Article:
Is it stretching this concept too much, to say that Barnes is making the case for what we can now call ‘slow publishing’? Assuming you will all kindly say ‘no’, it is not too much, here are some other mentions spotted since the last round-up which also seem to fit:
Buttonwood, ‘Slow Finance‘, The Economist October 22, 2011
‘Gervais Williams, a successful fund manager, argues that the [finance] industry’s approach should change. In some ways his new book, Slow Finance, is in the tradition of Benjamin Graham, the founder of modern security analysis. Investors should have a “value” bent, looking for companies that are unappreciated by the markets. They should particularly seek firms with a strong dividend yield. They should focus on the long term. [...] Just as enthusiasts for slow food like to buy their meat from local farmers, Mr Williams thinks investors should have a focus on small, local companies.’
Alan Rusbridger, ‘The Guardian iPad app goes live’, The Guardian, October 13, 2011
‘You can now [...] literally follow [The Guardian] minute by minute around the clock as it reports, mirrors, analyses and gives context to the shifting patterns and rhythms of the world’s news. [But] we’ve consciously set out, with this version, to deliver [...] a reflective once-a-day Guardian, designed and edited for iPad.’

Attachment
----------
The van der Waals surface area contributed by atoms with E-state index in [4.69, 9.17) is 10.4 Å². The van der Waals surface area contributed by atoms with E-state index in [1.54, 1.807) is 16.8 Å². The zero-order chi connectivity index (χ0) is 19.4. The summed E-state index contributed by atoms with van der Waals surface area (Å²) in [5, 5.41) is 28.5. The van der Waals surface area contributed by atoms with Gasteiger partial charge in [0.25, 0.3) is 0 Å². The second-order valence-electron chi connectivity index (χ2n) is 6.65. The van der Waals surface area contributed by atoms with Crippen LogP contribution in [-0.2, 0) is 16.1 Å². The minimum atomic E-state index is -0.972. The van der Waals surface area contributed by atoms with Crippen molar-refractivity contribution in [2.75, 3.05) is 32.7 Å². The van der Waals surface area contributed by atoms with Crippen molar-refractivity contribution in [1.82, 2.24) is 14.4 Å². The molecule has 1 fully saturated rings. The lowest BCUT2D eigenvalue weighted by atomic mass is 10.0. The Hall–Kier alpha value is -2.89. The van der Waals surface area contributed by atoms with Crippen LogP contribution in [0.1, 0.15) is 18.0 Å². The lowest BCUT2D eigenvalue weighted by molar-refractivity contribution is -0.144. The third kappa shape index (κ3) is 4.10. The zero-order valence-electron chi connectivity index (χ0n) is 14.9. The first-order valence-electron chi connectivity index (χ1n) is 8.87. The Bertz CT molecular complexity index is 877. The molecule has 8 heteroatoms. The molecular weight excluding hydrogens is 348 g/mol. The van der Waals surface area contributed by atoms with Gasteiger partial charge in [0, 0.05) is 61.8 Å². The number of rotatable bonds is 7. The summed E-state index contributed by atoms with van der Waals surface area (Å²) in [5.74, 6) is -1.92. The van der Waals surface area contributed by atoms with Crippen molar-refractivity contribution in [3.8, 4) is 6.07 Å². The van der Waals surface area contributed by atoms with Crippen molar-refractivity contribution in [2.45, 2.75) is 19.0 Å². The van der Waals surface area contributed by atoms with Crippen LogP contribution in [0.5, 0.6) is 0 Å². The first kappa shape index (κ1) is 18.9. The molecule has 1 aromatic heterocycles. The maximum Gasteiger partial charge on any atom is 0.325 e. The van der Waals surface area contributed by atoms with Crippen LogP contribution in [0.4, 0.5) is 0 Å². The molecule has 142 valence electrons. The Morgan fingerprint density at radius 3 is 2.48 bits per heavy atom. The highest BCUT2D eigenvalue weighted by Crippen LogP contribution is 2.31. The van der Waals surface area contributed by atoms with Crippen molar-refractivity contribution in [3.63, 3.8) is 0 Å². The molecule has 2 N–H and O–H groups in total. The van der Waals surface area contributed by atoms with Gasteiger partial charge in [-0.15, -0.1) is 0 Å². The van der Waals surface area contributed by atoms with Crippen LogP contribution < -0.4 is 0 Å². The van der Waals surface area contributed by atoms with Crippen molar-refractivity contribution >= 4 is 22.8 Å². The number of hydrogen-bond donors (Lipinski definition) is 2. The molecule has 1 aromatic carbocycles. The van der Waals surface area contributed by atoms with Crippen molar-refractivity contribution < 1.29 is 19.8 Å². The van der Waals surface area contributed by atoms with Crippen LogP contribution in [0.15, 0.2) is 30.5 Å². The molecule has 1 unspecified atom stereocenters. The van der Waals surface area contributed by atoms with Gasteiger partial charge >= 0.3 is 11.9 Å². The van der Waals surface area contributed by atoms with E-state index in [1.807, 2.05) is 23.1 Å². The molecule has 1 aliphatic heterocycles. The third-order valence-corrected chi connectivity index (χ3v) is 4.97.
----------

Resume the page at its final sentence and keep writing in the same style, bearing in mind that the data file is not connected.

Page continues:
Matt Stempeck, ‘What If We Had a Nutrition Label for the News?’, Idea Lab, October 11 2011
‘Demand for international news has actually increased in recent years. It’s beyond clear that in this global era, we need to know what’s happening elsewhere. But we’re also living in an age where we’re overwhelmed daily by the amount of information and content seeking our attention [...] The Center for Civic Media, under the leadership of Ethan Zuckerman, is embarking on a project to build the tools to empower the individual, and the news providers themselves, to see at a glance what they’re getting and what they’re missing in their daily consumption. We seek to provide a nutritional label for your news diet.’
John Gapper, ‘Instant Messengers‘, Financial Times October 2, 2011